Average daily attack volume for October was down 23% from September for the sites that we protect at 3.6 million. This marks the second month of declining attack volumes. Daily activity was relatively consistent throughout the month, with a slight increase in daily volumes toward the back half of the month.

Attacks on Themes in October 2017

The table below shows the total number of attacks on WordPress themes. We identify each theme using its slug, which is the directory where it is installed in WordPress.

There was a lot of change in the top 25 attacked themes in October as usual. The biggest mover was the ‘sketch’ theme, moving up 161 spots to number 22. None of the attacks that we looked at were attempting to exploit a security vulnerability in a theme. Instead, they appear to be either probing for the existence of malicious files that had been added to the theme or attempting to send commands to them.

The next two big movers on the list were the ‘twentyfifteen’ and ‘twentysixteen’ themes. The attacks on these themes follow the same pattern we saw with the ‘sketch’ theme.

Coming in at number 7 on the list is ‘template-parts’, which isn’t even a valid theme. Over 99% of the attacks originated from a single Latvian IP address. Based on the requests, it appears that attacker is attempting to probe for or send commands to malicious files in a directory that sounds like a legitimate theme file.

Attacks on Plugins in October 2017

The table below shows the total number of attacks on WordPress plugins. As with themes, we identify each plugin by its unique slug, which is the unique installation directory where the plugin is installed.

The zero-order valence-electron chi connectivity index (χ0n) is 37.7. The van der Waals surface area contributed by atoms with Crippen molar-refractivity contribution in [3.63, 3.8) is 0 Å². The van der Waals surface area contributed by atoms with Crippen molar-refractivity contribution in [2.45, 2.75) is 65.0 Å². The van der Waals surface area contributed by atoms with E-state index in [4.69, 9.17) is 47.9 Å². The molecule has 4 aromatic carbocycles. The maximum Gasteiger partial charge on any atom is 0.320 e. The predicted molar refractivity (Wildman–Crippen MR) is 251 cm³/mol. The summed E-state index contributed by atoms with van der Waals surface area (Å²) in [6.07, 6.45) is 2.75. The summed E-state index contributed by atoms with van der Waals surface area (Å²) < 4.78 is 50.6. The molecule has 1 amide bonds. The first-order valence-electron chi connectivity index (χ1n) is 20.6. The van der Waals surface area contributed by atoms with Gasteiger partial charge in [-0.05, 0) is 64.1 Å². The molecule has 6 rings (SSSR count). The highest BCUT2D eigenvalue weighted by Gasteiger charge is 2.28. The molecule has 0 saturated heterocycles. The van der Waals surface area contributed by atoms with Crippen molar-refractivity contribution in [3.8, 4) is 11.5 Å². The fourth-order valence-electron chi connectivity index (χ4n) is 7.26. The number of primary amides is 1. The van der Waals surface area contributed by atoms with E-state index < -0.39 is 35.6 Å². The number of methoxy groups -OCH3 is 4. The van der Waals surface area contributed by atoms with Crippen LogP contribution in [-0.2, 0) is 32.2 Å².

As usual, the top 25 list for plugins was very stable at the top, with almost no movement in the top 10. There were 8 plugins on the list that weren’t in the top 25 in September. We looked into the details behind the first big mover toward the top of the list, ‘Wp-LayerSlider’. As far as we can tell, this is not even a real plugin. It appears to be a name that attackers are using for a web shell that they are disguising as a slider plugin.

The next biggest mover on the list was ‘easyrotator-for-wordpress’. The majority of attacks on this plugin appear to be attempts to upload malicious files via any backdoor files that may already exist on a site.

The next to big movers on the list were ‘shortcodes-ultimate’ and ‘wp-filemanager’. The large majority of attacks on both plugins are attempts to exploit an old vulnerability in timthumb.php. Any sites that are running updated versions of these two plugins should be immune to these attempts.

Attacks by Country for October 2017

The table below shows the top 25 countries from which attacks originated in the month of October on the WordPress sites that we monitor.

The top of the list was pretty stable, with Russia and the United States holding their spots at first and second place, respectively. China, Ukraine and Turkey all remained in the top 5, though in different spots than the previous month. Latvia was the biggest mover on the list, climbing 52 spots to number 16 overall.

Conclusion

That concludes our October 2017 WordPress attack report. We were very pleased to see drops in complex and brute force attack volumes once again, potentially marking a trend. Regardless of the volume of attacks, WordPress website owners should not let their guard down, but instead stay vigilant about their site security with up-to-date firewalls and other security best practices to keep their sites safe.

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3 Comments on "The October 2017 WordPress Attack Report"

Sharon Jackson November 6, 2017 at 11:52 am • Reply

Thank you for this, it is great information. I have taken the 25 top IPs and added them to my blocked IP's list. For the ones in Kansas City, do you report them someplace? I thought this was considered illegal in the US. Thank you again.

Dan Wilson November 6, 2017 at 12:30 pm • Reply

I notice that the The Top Attacking IPs are all IPv4. Are IPv6 addresses not included in the data?

Dan Moen November 6, 2017 at 12:43 pm • Reply

Hi Dan, we do include IPv6 addresses but none made the top 25 list this month.